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The “Word Cloud” of Barack Obama

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President Barack Obama’s State of the Union speech of January 25th does not defy analysis; it invites it. It is basically a reworking of his 2010 SOTU speech, with the threats, leftist ideology, and hysteria muted and recast so as not to cause a panicky rush for the exits. He spoke as someone who had for two years brutally abused a bound captive, and in an attempt to make up for it, offered the victim a giant cone of pink cotton candy in the way of “reconciliation.”

He sounded like MSNBC’s departed Keith Olbermann, heavily sedated.

I was stuck for a title for this commentary, weighing between its current title and one that contained a reference to cotton candy. But “word cloud” better describes the speech. A word cloud is a kind of mosaic of buzz-words or key concepts either smashed together or arranged in some logical format. The best one I can think of at the moment is “http://www.youtube.com/watch?v=ZHdMlT3E7cg,” which is narrated, animated and informative.

The White House brain trust put together its own word cloud for Obama’s speech. It is static but nevertheless informative, “giving greater prominence to words that appear more frequently.” The White House opus is a bewildering jumble of dozens of words that were repeated again and again by Obama; nouns, verbs, adjectives, and conjunctions in various sizes and hues all vie for one’s attention. It is entertainment for the easily amused and the congenitally entranced. However, one could subject Lincoln’s Gettysburg address or any of Churchill’s wartime speeches to the same toss-in-the-air visual word salad and produce the same effect. The White House word cloud means absolutely nothing, serves no purpose, and is a waste of taxpayer dollars.

Its total effect resembles the result of a vocabulary project assigned to kindergarten students by a progressive teacher to see how many words could be glued onto a single sheet of paper. Missing like a deafening silence from the mix-and-match are words that did not frequently occur in Obama’s speech, or not at all: freedom, liberty, capitalism, free markets, totalitarian, control, regulation.

Freedom occurs only once:

And America’s moral example must always shine for all who yearn for freedom and justice and dignity.

Au contraire. Obama’s policies will guarantee that there is no more freedom or justice in America, and there is no dignity in servitude. Who would want to immigrate here, except Muslims, whose creed lends itself perfectly to totalitarian rule?

Liberty does not occur once. Capitalism is nowhere to be found in the text. Invest and investment occur thirteen times, but by “investment” Obama meant government spending in enterprises and programs of his choosing or approval. Market appears twice in conjunction with stock market, and once in reference to creating a market for green energy and green jobs.

Now, clean energy breakthroughs will only translate into clean energy jobs if businesses know there will be a market for what they’re selling. So tonight, I challenge you to join me in setting a new goal: By 2035, 80 percent of America’s electricity will come from clean energy sources.

This is sheer fantasy. By 2035, if the oil industry is destroyed, and the country ground to a halt, those of us still alive will be riding donkeys or ponies or bikes to our government-created green jobs. Or walking. You can bet that by “clean energy sources,” Obama did not mean nuclear power, either.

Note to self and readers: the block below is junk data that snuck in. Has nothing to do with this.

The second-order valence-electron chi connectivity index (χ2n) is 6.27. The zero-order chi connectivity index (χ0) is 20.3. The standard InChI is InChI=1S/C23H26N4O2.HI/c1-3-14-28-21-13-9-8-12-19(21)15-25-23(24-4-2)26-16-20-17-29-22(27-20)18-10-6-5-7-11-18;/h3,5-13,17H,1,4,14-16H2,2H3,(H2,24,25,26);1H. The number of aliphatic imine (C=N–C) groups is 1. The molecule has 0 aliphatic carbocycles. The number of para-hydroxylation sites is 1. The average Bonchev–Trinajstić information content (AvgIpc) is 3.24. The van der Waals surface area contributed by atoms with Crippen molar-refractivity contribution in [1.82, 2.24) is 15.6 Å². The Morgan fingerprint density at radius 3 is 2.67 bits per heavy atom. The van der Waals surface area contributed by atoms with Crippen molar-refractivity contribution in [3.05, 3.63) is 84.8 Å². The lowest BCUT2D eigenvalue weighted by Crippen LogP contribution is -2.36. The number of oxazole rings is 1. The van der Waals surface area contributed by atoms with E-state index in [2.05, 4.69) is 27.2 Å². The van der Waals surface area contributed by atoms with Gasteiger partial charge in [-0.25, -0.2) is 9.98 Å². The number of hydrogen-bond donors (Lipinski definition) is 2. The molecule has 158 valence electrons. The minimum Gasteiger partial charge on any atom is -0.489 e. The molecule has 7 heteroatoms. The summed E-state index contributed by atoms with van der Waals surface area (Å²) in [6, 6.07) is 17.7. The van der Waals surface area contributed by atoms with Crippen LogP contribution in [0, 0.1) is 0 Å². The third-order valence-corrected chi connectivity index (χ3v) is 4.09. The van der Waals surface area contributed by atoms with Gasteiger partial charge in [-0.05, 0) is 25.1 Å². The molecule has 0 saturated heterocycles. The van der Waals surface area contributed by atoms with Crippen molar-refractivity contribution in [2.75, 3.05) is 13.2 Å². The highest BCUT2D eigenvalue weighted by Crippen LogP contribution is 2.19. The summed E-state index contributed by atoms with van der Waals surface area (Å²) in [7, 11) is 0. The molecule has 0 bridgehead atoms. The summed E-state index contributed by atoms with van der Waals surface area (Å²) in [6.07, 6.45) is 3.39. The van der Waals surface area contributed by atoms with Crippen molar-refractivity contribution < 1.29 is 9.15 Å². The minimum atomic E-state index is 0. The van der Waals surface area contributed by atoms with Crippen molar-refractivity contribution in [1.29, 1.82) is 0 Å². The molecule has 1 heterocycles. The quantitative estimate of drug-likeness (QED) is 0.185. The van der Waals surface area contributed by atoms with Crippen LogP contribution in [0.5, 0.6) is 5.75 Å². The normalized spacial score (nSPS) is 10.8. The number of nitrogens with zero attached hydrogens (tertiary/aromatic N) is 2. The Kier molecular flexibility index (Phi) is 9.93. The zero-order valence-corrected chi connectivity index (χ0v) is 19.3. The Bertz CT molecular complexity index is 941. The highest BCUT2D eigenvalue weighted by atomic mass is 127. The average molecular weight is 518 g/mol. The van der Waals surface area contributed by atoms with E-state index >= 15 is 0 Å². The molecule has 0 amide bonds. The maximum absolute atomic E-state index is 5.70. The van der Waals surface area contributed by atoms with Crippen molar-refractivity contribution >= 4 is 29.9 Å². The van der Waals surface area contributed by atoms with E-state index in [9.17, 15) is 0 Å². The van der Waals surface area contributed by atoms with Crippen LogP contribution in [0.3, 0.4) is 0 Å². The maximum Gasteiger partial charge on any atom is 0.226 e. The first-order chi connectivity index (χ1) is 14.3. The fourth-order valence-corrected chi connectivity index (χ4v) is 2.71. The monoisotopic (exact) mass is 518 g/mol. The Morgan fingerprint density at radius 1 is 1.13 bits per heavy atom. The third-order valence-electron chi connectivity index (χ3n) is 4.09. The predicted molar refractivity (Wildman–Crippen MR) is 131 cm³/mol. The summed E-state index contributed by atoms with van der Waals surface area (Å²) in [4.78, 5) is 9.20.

Obama’s speech was an organized word cloud, ostensibly banal but loaded with political arsenic. The arsenic was the appeal to “pull together” to reach goals deemed by Obama to be worthwhile and unattainable unless Americans just forgot their freedom and fitted the yokes on their own shoulders. It was an attempt to sound centrist, compromising, and accommodating, without being any of those things. Inserted in the flow were key words that appear in the White House word cloud, words that were calculated to elicit a response. And respond the House chamber did, applauding eighty times.

Several marvelous stake-in-the-heart critiques of Obama’s speech have appeared. One of the most interesting is Daniel Greenfield’s “Obama’s State of the Soviet Union” on Canada Free Press. I do not agree with Greenfield that the president’s speech was exclusively crypto-communist; I am certain it was specifically fascist in content and appeal. Fascists, Nazis, and Communists in the past, after all, employed the same rhetorical styles, slogans, patter, and lexicons. Obama does not want to nationalize American businesses and industries. He may “fist” Hugo Chavez in collectivist camaraderie, but his agenda is different. He will allow businesses and industries to remain private, but set their goals.

Most of Greenfield’s piece is a fine, passionate disquisition on the vacuity of Obama’s promises and plagiarized Kennedy-like urgings (“Ask not for your freedom, but what your country can do for you in the way of jobs, education, high-speed rails, etc.”). On the theme of the speech, “Winning the future,” Greenfield has this incriminating revelation about that phrase’s origins:

As usual, the slogan
du jour
comes from the dictionary of the left. “Winning the future” was a common slogan on the left. While it was belatedly used by Newt Gingrich, it was most commonly employed in the 20th century by Communists and the far left. Two-time Lenin Prize winner, Danilo Dolci used it as the theme of one of his addresses. Jesse Jackson made use of it during his presidential campaign. Max Lerner gave a number of talks on “Winning the Future.” Mandela threw it in there. Most notably it was used by Lenin, “Our hopes must be placed on the young. We must win the youth if we are to win the future.”

What an indictment! As though Obama’s “Sputnik moment” was not great enough a clue. How many times must Moe twist Curly’s ears, or slap Larry on the head?

Claudia Rosett apparently grew tired of all the knee-jerk applause.

If I close my eyes and ask what the president outlined this evening, I get visions of 100,000 new (and unionized) engineering and science teachers criss-crossing rural America in windmill-powered, solar-paneled high-speed trains — questing after the three doctors who will still be in private practice once ObamaCare really takes hold.

In “private practice,” and in hiding? Rosett is too optimistic. ObamaCare means to enlist all medical personnel into his army of the future. Draft dodgers, or physicians in private practice, will be eliminated or sent to reeducation camps to get their minds straight. But then Rosett notes: